** Trigger warning **
My story begins my senior year of high school in 1998. I grew up in Odenton, Maryland, a small town right outside of Annapolis. I went to Arundel Senior High, our school colors were kelly green and white and our mascot was the Wildcat. During my time in high school, I wasn’t involved in a lot of extracurricular activities; I mainly socialized with my group of friends and worked part-time at a local retail store. I was fairly popular in school, most people knew me to be the funny fat girl. That’s not what they called me, but that is who I was. My main crew was a mix of girls and guys, and we would hang out at my house after school since my mom was not home. My dad left the house when I was six, and my parents divorced a few years later. My siblings and I were raised by my mom. My dad was present in my life, but we spent the majority of our time with our mother. My mom was a great mother, and worked hard to support the family. She valued education, and a strong work ethic and did the best she could with what she had.
One spring Friday my sister and I discovered that my mom was going to a night club and wouldn’t be back until late that night or the next day. We decided to have a little party at our house that night. It was the usual crew. There was alcohol and marijuana at the party. In high school, I did not smoke pot, but I did drink alcohol. I had been experimenting with alcohol since I was about 12-years-old, an outcry from previous years of sexual abuse suffered at the hands of relatives. Well, the night was filled with music and partying, and things soon escalated beyond my control. One minute, we were all hanging out in my basement, having a good time, and the next minute it seemed like I was surrounded by a group of guys that have been taken over by some evil spirit.
We had all been drinking, and I was drunk as well. I remember being on my knees surrounded by the group of my guy friends. They were cheering each other on, asking me to perform oral sex on them. I said, “No,” and tried to push them away. My efforts were useless. One of the guys suggested going upstairs to one of the bedrooms. Before I knew it, I was on the bed and one of them had pulled my pants and underwear off. I remember calling for my sister, calling out her name, but no one came. After the first guy raped me, another one got on. There my body lay limp and without life. I just wanted it all to be over. By the time the third guy was on top of me, I heard my sister bust through the door. I remember the lights coming on, and I heard everyone scatter. I remember her saying, “What is going on in here? Betsy, are you okay?” In a place that I have never experienced, my body and mind felt inside out. I remember feeling the tears come from my eyes, and not understanding all that just happened.
The next morning, I asked her not to say anything to anyone. I just wanted to forget all that happened the night before. I didn’t report the incident, I didn’t say anything to my mom or dad. I hated those guys, and I was disgusted at myself. Why did I get so drunk? How could this happen? How could they do this to me? We were supposed to be friends. For more than 10 years, I never spoke about that night, and never told anyone about it. I felt ashamed and the one to blame.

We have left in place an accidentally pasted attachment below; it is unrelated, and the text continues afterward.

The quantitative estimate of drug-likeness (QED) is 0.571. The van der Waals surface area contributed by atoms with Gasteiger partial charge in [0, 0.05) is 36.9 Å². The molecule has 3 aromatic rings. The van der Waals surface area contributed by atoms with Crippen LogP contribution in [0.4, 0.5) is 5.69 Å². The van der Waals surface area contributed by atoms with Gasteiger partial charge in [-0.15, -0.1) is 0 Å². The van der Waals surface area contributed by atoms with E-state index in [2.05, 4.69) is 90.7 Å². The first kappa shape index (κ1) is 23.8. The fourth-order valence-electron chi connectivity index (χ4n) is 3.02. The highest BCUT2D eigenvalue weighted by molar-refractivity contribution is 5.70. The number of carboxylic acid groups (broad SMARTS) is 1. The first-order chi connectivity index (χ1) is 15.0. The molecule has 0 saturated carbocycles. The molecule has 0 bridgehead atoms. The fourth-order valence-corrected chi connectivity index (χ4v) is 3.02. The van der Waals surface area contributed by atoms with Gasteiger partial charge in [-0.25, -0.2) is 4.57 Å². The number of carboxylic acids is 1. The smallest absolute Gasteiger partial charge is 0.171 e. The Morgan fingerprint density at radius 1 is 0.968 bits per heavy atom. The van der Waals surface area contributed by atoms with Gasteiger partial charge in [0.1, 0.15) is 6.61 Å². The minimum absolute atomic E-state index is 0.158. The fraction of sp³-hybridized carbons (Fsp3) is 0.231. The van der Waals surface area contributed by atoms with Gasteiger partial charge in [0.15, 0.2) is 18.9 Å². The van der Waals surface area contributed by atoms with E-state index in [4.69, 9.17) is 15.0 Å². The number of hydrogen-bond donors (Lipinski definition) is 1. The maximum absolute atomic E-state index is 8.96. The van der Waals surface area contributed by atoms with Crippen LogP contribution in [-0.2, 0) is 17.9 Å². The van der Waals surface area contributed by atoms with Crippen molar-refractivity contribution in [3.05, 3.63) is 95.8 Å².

When I turned 30, I decided that I needed to break the silence. The horrors of what happened to me as a child and during high school were killing me from the inside out. My twenties were marked by heavy alcohol abuse, prescription drugs and marijuana. I was looking for anything to dull the pain, and it was easy to mask it with alcohol. Since college was all about partying and drinking, no one thought my behavior was beyond the norm, aside from the times I was hospitalized for alcohol poisoning and those mornings I spent throwing up blood because I had drank past what my body could handle.
I knew that if I wanted to live a healthy and vibrant life, I had to let go of that which was killing me. I needed to be free. Free from guilt and shame, from heart ache and grief. I was smiling on the outside and dying on the inside. I wanted to truly be happy, to love myself. In October 2010, I took the first real step towards healing, which was forgiveness. I first forgave myself, and then I begin to forgive those who had violated my body. I forgave those who hurt me as child, and those who hurt me as a teenager. I let go of the anger and pain, and I cried the last tears of those pains. That year, I started to write my memoir. It is a story of victory and inspiration. I needed to share my story, because it is a story of healing and triumph. I used the tragic events of my childhood to fuel my strength as a brave, victorious young woman.
I have a voice, and it will be heard.
If I could rewind time and go back to that period of my life, I would have broken the silence then. I wish I had the courage and bravery to tell my mom or my counselor about the rape. I allowed fear to steal my voice and courage.
If you have experienced sexual assault in any way, shape, or form, tell someone. Allow your family and friends to support you through the process. Rapists belong in jail, not free to violate and destroy lives. Be brave. “No” means “No.”
About the author: Betsy A. Calloway is a published poet, freelance author, artist, and social entrepreneur. Her first self-publication, My Life in Color: The Nature of Transparency, is an inspirational memoir chronicling her personal challenges and victories over the past 30 years, and will be released in June 2014. She is currently working on her Master’s degree in Public Administration at Bowie State University. Follow Betsy on Twitter at @BetsyCalloway, and keep up to date with her blog.